W-Z Video: Challenging Evidence in the Interview

I’m Dave Thompson, CFI and today I want to talk about the importance of challenging your evidence during the investigation before you ever conduct some type of accusatory interview.

If you’re going to sit down and you’re going to accuse somebody of wrongdoing based off of your evidence, it’s your duty and your job to make sure you’ve conducted a thorough investigation before you ever do something in the realm of that. What I mean by challenging the evidence is don’t take for granted that just because something was provided to you by an analyst, some type of data, an email, or video that there’s not an alternative explanation to why that information was presented.

For example, if you are given a printed email of some type of harassing or inappropriate language from one coworker to the other, it’s possible that email was actually fabricated. Maybe somebody created it and just printed it and gave it to you. Maybe it was never sent. Before we conduct that interview, I would partner with my IT department and see if can we validate that this email was actually sent in the way that it’s displayed.

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Maybe you have exception reporting software, and you have data that shows a certain employee did some type of exception, some type of anomaly that clearly warrants a conversation. If I’m going to conduct the investigation, I’m going to use all of my tools available to try to determine what was fraudulent, was there intent for wrongdoing, or is it a training issue before I conduct that interview.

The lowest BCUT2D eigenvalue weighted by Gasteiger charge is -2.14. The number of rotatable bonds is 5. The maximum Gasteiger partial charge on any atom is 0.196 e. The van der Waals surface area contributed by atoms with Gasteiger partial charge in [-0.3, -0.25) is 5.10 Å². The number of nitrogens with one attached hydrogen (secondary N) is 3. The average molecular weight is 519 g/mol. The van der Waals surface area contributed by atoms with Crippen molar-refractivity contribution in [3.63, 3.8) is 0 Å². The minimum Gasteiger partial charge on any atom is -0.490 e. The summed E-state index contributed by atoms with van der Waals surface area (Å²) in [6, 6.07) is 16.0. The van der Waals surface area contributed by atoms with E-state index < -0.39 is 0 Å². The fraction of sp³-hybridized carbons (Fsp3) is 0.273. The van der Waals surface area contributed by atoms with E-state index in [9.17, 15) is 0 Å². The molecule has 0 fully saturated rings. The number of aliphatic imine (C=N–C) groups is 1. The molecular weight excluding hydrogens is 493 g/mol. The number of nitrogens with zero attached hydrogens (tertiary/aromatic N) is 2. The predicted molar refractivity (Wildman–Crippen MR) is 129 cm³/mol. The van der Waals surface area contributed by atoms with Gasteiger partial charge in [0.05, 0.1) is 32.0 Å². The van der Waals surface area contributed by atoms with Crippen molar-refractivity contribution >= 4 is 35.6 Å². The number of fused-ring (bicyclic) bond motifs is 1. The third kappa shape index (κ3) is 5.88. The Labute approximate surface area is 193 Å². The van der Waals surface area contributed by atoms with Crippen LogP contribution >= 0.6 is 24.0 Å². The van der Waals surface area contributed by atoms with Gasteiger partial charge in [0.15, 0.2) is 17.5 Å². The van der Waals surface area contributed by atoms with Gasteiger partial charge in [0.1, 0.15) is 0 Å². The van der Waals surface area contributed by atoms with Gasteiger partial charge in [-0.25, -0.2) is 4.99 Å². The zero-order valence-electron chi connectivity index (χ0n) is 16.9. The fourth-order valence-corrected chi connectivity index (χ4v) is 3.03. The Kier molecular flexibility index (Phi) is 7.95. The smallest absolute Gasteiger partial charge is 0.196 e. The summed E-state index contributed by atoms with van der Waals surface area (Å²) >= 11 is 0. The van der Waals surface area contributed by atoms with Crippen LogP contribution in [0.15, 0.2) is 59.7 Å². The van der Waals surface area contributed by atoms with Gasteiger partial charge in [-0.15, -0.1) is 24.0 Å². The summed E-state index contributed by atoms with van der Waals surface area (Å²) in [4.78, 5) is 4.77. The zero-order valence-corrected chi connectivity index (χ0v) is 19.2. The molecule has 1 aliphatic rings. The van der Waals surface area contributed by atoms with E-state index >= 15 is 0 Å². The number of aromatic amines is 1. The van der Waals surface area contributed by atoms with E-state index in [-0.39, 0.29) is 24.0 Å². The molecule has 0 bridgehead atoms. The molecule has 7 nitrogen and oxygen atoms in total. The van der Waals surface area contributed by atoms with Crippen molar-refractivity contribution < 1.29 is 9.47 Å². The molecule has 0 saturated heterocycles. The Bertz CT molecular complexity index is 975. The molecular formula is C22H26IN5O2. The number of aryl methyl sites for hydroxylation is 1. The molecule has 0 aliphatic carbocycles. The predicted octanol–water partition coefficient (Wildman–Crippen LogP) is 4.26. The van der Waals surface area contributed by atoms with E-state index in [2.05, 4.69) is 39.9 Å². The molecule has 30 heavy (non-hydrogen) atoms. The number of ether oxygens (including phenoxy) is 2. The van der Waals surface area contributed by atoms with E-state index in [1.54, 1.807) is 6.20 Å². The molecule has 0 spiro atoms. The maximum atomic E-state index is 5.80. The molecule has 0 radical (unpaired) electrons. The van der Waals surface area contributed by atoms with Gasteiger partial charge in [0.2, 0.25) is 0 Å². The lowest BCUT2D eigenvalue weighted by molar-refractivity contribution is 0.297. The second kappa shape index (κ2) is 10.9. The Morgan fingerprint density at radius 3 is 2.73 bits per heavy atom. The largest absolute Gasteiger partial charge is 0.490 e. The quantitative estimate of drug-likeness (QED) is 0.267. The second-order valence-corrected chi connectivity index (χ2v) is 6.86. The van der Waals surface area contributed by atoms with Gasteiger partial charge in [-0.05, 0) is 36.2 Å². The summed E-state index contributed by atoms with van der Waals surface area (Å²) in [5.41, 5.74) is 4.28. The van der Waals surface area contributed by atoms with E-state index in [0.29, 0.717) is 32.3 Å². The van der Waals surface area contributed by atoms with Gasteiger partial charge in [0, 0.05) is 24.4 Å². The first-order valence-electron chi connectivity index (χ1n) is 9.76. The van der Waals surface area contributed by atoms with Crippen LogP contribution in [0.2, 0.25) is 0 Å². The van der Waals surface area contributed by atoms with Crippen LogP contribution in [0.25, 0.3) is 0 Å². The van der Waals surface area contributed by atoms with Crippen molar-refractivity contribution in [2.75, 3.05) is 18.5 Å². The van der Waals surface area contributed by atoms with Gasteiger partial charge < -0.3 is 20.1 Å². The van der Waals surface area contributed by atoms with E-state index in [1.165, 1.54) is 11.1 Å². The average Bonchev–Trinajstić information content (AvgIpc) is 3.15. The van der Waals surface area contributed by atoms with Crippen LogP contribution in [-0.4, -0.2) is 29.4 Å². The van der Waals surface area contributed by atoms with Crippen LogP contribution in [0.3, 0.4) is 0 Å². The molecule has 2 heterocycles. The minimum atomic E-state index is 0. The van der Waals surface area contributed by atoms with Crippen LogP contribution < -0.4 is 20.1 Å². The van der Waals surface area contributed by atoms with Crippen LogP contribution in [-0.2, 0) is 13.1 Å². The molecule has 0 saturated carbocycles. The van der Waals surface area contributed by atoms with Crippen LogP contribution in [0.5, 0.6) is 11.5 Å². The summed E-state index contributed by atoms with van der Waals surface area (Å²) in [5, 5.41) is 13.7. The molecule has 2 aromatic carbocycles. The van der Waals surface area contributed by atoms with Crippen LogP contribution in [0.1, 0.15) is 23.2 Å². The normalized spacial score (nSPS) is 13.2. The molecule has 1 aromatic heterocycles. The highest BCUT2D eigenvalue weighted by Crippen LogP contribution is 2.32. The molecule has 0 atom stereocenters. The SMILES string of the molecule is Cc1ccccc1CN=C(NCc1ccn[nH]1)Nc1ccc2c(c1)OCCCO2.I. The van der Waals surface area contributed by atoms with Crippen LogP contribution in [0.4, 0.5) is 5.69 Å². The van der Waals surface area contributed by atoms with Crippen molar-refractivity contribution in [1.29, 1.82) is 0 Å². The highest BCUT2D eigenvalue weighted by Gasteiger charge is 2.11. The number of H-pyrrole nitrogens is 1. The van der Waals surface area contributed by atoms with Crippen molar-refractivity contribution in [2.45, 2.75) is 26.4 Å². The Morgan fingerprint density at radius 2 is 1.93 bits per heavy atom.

Even video surveillance can be misleading, and I think we see that every day when you watch the news or if you’re on social media and you see small clips of different events. It’s very easy to change somebody’s perspective when you don’t see the entire event take place.

Our job as an investigator is to look for the truth and get all the relevant information to help us resolve that case. Next time you’re about to step into an interview, especially if you’re going to try to accuse somebody of doing something wrong, make sure that you’ve done a thorough investigation first, and then also make sure you continue that investigation after the interview takes place.

This interviewing tip is provided by the International Association of Interviewers.

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